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the marsh. Through the use of transcodification “a given semantic unit” (in this case, the marsh) “is signified by the linguistic or gestural system rather than by the architectural or pictoral, as often occurs in mime” (Elam 15).  Kipps runs through the audience when he is “running through the marsh” and he gestures out into the audience as if the marsh is really there. These sign systems are strengthened in a scene where the dog, Spider, gets sucked into the marsh and Kipps mimes reaching right into the audience to drag her out. These sign systems throughout the play remind the audience that they are in an audience setting (and are reminded to act like audience members in turn) and that they are active parts of the performance which keeps them from drifting into that “haze” of passive onlookers.

This paper can conclude from this analysis of the Lyndesfarne Theatre Company’s performance of The Woman in Black that the presence of ideological state apparatus’ of family and culture was prominent in both the content of the play and the play’s delivery of material. Myths were used as the basis in which to prove how sign systems were present during the performance that assisted in reinforcing the reality of these ISA’s in our modern day culture. Althusser supplies a series of hypothesis to clarify his understanding of ideology. This paper was successful in providing truth to the following four statements created by Althusser; “Ideology represents the imaginary relationship of individuals to their real conditions of existence, ideology has a material existence, all ideology hails or interpellates concrete individuals as concrete subjects and individuals are always-already subjects” (Felluga).

The idea that ideology represents the imaginary relationship of individuals to their real conditions of existence was considered when analyzing how audience behavior has been pre-
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determined by arts culture and this imaginary set of rules controls the conditions in which people interact with the performance space as compliant and respectful audience members. It can be declared from this paper that this myth that audience members act this way is in fact true. The brochures, the prerecorded reminders and posters about behavior alluded to this phenomenon but the behavior observed in the theatre was proof that this myth was true. This is also how Althussers statement that individuals are always-already subjects is true. We, as members within the arts culture, have been “groomed” for many years to act a certain way in an artistic cultural situation. We, as already made subjects, are subjects of this ideology of culture within the theatre and never individuals.
            The ideology of family structure was demonstrated throughout the performance by analyzing the hierarchy of men over women, mother hood and the nuclear family structure. These myths were proven to be shown as true on stage with the woman in black resisting the myths by acting out. She was able to do this because she was dead and removed from the ideological structure of the family and the assumed position and behavior of a woman. Althusser’s statement that ideology has a material existence was very relevant to this performance as the physical sign systems that were shown on stage were the physical building blocks of the myths that supported the ISA of family structure. His last statement that all ideology hails or interpellates concrete individuals as concrete subjects was shown as Arthur Kipps was being hailed constantly by the sign systems on stage. As the man in the equation it was important for the audience to see that he was being hailed (mostly by the woman in black) as the subject of these myths around family.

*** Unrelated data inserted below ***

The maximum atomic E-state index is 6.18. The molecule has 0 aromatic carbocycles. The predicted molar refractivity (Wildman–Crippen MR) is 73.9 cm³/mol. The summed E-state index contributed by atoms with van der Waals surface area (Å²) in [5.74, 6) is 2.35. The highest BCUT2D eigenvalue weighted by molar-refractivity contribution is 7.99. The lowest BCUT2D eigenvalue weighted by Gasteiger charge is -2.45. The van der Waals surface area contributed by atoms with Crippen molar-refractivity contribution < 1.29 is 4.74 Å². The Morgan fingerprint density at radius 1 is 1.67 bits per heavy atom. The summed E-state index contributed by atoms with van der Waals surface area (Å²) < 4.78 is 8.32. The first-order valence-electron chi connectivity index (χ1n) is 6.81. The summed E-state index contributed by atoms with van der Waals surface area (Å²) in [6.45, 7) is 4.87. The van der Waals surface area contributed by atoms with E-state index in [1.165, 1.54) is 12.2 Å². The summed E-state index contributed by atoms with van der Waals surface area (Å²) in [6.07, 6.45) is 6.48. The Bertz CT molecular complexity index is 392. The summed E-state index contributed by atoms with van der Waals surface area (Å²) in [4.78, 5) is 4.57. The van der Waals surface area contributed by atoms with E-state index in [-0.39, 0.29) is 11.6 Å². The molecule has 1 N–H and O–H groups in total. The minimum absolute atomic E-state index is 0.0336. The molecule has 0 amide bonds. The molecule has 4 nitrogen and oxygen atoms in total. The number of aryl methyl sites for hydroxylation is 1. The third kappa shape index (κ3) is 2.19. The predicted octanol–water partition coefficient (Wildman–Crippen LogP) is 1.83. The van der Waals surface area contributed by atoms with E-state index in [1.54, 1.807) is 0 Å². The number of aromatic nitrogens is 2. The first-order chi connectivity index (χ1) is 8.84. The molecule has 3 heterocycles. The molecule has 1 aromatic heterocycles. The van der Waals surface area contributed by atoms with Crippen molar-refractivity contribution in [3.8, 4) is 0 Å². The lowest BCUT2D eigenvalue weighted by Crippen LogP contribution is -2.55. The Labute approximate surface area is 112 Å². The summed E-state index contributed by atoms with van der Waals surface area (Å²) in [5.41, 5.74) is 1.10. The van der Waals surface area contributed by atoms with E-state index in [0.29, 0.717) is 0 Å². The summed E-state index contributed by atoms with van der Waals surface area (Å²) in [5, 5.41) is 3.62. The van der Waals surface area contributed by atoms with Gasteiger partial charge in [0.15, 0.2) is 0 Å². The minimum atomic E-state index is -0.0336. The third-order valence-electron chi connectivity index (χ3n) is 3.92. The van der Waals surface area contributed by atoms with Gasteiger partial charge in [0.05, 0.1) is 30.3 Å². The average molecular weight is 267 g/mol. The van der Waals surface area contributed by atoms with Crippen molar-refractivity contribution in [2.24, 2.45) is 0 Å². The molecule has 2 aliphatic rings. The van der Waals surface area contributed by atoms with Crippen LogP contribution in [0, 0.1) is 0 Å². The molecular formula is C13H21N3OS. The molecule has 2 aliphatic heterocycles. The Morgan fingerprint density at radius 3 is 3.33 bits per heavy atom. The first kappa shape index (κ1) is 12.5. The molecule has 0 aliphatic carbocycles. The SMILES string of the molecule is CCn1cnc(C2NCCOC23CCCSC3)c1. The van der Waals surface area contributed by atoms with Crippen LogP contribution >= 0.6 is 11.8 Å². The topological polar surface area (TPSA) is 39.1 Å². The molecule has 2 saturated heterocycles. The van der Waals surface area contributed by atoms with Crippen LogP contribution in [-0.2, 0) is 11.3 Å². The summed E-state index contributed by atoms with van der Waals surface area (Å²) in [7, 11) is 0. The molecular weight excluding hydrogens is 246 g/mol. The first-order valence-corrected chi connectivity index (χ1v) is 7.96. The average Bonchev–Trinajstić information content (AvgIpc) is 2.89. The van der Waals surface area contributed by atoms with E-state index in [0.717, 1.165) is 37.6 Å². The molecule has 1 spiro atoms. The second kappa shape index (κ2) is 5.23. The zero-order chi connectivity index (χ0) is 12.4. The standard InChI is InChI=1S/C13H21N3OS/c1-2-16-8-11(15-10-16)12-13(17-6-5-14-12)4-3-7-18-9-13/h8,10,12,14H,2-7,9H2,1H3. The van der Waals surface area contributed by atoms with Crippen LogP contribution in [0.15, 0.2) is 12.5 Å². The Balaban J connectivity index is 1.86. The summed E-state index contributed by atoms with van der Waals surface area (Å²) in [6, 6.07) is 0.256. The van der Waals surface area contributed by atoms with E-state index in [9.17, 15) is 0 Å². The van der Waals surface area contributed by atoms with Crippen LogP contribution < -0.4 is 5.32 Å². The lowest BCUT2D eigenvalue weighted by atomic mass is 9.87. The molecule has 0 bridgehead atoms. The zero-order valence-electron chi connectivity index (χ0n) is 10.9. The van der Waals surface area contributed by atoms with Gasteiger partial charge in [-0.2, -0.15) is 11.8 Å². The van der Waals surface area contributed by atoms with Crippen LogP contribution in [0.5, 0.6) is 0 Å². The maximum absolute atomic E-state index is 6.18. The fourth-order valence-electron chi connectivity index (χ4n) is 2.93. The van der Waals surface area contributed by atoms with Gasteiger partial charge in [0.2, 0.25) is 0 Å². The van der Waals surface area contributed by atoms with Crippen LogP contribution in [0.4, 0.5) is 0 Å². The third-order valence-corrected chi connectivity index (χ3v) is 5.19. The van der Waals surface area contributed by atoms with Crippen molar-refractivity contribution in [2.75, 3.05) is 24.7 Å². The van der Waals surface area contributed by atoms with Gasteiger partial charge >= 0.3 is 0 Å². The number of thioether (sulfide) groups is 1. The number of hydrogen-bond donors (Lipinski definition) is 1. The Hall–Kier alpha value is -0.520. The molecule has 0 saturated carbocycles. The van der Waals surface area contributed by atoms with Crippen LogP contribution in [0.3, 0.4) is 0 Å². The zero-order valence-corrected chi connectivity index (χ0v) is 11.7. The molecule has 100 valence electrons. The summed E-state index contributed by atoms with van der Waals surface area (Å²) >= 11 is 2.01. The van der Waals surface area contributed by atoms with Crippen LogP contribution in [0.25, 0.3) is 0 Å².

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Through these four statements hypothesized by Althusser and the analysis of the myths throughout this paper, the presence and reinforcement of two ISA’s; family and culture, were proved to exist. Understanding why they exist, and why they seem to be reinforced as fact is interesting. Kelly Daniels, the director, may seem like the instigator in reinforcing these ISAs but it became clear through the analysis of why and how these ISAs have existed for the length that they have that ISAs exist for a larger reason than just to ensure a successful performance at the Seneca Theatre in Niagara Falls. With the knowledge of semiosis and theatrical sign systems, further analysis into other forms of theatre and performance in daily life will lead to a higher understanding of how society is constructed and behavior is perpetuated by these dominating and sometimes invisible ISAs.

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Works Cited

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Brecht, B. "The Street Scene." Performance Analysis: an introductory coursebook. Ed. Colin        Counsell and Laurie Wolf. New York: Routledge, 2001. 43-47. Print.
Elam, K. The Semiotics of Theatre and Drama. London: Methuen, 1980. Print.
Felluga, D. "Modules on Althusser: On Ideological State Apparatuses." Introductory Guide to      Critical Theory. Purdue U. Accessed: October 19, 2012. <       theory /marxism/modules/althusserISAs.html>.
Irigaray, L. "The Sex Which Is Not One." Performance Analysis: an introductory coursebook.      Ed. Colin Counsell and Laurie Wolf. New York: Routledge, 2001. 59 - 65. Print.
Plummer, K., & Macionis, J, J. “The Mass Media Key concepts explored Ideological State           Apparatuses.” Sociology: A Global Introduction. Upper Saddle River: Prentice Hall,    2005. 730-766. Print.
Saussure, F. "Course in General Linguistics." Performance Analysis: an introductory         coursebook. Ed. Colin Counsell and Laurie Wolf. New York: Routledge, 2001. 3 - 9.            Print.